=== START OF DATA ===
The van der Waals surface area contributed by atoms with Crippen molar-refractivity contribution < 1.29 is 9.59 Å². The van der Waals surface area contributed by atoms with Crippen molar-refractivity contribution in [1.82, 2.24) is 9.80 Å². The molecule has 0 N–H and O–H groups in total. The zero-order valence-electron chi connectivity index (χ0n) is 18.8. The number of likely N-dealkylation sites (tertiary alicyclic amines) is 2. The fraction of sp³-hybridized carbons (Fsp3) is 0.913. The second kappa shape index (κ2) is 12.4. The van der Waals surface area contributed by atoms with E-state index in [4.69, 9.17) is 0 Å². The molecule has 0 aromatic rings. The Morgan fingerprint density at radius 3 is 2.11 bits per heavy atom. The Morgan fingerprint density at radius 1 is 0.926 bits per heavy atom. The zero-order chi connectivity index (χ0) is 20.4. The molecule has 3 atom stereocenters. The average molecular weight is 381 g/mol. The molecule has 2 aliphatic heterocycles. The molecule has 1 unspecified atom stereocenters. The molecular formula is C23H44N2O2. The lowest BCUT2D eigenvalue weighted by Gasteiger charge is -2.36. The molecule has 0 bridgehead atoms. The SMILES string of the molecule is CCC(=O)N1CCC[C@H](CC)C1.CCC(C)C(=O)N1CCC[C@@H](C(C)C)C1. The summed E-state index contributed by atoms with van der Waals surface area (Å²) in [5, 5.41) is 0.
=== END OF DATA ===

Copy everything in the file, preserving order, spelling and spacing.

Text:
The van der Waals surface area contributed by atoms with Crippen molar-refractivity contribution < 1.29 is 9.59 Å². The van der Waals surface area contributed by atoms with Crippen molar-refractivity contribution in [1.82, 2.24) is 9.80 Å². The molecule has 0 N–H and O–H groups in total. The zero-order valence-electron chi connectivity index (χ0n) is 18.8. The number of likely N-dealkylation sites (tertiary alicyclic amines) is 2. The fraction of sp³-hybridized carbons (Fsp3) is 0.913. The second kappa shape index (κ2) is 12.4. The van der Waals surface area contributed by atoms with E-state index in [4.69, 9.17) is 0 Å². The molecule has 0 aromatic rings. The Morgan fingerprint density at radius 3 is 2.11 bits per heavy atom. The Morgan fingerprint density at radius 1 is 0.926 bits per heavy atom. The zero-order chi connectivity index (χ0) is 20.4. The molecule has 3 atom stereocenters. The average molecular weight is 381 g/mol. The molecule has 2 aliphatic heterocycles. The molecule has 1 unspecified atom stereocenters. The molecular formula is C23H44N2O2. The lowest BCUT2D eigenvalue weighted by Gasteiger charge is -2.36. The molecule has 0 bridgehead atoms. The SMILES string of the molecule is CCC(=O)N1CCC[C@H](CC)C1.CCC(C)C(=O)N1CCC[C@@H](C(C)C)C1. The summed E-state index contributed by atoms with van der Waals surface area (Å²) in [5, 5.41) is 0.